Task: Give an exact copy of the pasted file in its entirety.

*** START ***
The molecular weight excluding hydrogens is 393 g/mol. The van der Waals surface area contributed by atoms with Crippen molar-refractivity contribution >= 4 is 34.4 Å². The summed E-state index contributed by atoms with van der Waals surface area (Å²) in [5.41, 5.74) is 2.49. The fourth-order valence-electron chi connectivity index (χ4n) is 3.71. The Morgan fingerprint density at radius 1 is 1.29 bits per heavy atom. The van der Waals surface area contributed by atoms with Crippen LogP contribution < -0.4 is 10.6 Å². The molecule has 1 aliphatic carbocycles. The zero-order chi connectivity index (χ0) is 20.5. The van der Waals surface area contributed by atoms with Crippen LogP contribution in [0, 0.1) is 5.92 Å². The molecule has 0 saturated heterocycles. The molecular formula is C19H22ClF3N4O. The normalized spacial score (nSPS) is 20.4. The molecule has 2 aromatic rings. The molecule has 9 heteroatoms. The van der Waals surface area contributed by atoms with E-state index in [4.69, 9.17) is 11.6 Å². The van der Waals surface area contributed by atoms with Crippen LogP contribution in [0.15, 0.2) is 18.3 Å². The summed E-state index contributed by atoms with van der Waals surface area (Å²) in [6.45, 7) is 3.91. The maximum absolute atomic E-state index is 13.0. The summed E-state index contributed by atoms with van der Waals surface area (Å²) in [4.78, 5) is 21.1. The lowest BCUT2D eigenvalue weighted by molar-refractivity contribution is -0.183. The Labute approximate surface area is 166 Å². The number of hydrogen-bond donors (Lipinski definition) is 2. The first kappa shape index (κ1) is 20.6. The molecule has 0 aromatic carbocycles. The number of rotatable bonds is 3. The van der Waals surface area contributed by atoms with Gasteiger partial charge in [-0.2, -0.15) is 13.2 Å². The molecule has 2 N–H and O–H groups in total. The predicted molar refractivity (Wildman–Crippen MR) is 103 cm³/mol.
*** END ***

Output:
The molecular weight excluding hydrogens is 393 g/mol. The van der Waals surface area contributed by atoms with Crippen molar-refractivity contribution >= 4 is 34.4 Å². The summed E-state index contributed by atoms with van der Waals surface area (Å²) in [5.41, 5.74) is 2.49. The fourth-order valence-electron chi connectivity index (χ4n) is 3.71. The Morgan fingerprint density at radius 1 is 1.29 bits per heavy atom. The van der Waals surface area contributed by atoms with Crippen LogP contribution < -0.4 is 10.6 Å². The molecule has 1 aliphatic carbocycles. The zero-order chi connectivity index (χ0) is 20.5. The van der Waals surface area contributed by atoms with Crippen LogP contribution in [0, 0.1) is 5.92 Å². The molecule has 0 saturated heterocycles. The molecular formula is C19H22ClF3N4O. The normalized spacial score (nSPS) is 20.4. The molecule has 2 aromatic rings. The molecule has 9 heteroatoms. The van der Waals surface area contributed by atoms with E-state index in [4.69, 9.17) is 11.6 Å². The van der Waals surface area contributed by atoms with Crippen LogP contribution in [0.15, 0.2) is 18.3 Å². The summed E-state index contributed by atoms with van der Waals surface area (Å²) in [6.45, 7) is 3.91. The maximum absolute atomic E-state index is 13.0. The summed E-state index contributed by atoms with van der Waals surface area (Å²) in [4.78, 5) is 21.1. The lowest BCUT2D eigenvalue weighted by molar-refractivity contribution is -0.183. The Labute approximate surface area is 166 Å². The number of hydrogen-bond donors (Lipinski definition) is 2. The first kappa shape index (κ1) is 20.6. The molecule has 0 aromatic carbocycles. The number of rotatable bonds is 3. The van der Waals surface area contributed by atoms with Gasteiger partial charge in [-0.2, -0.15) is 13.2 Å². The molecule has 2 N–H and O–H groups in total. The predicted molar refractivity (Wildman–Crippen MR) is 103 cm³/mol.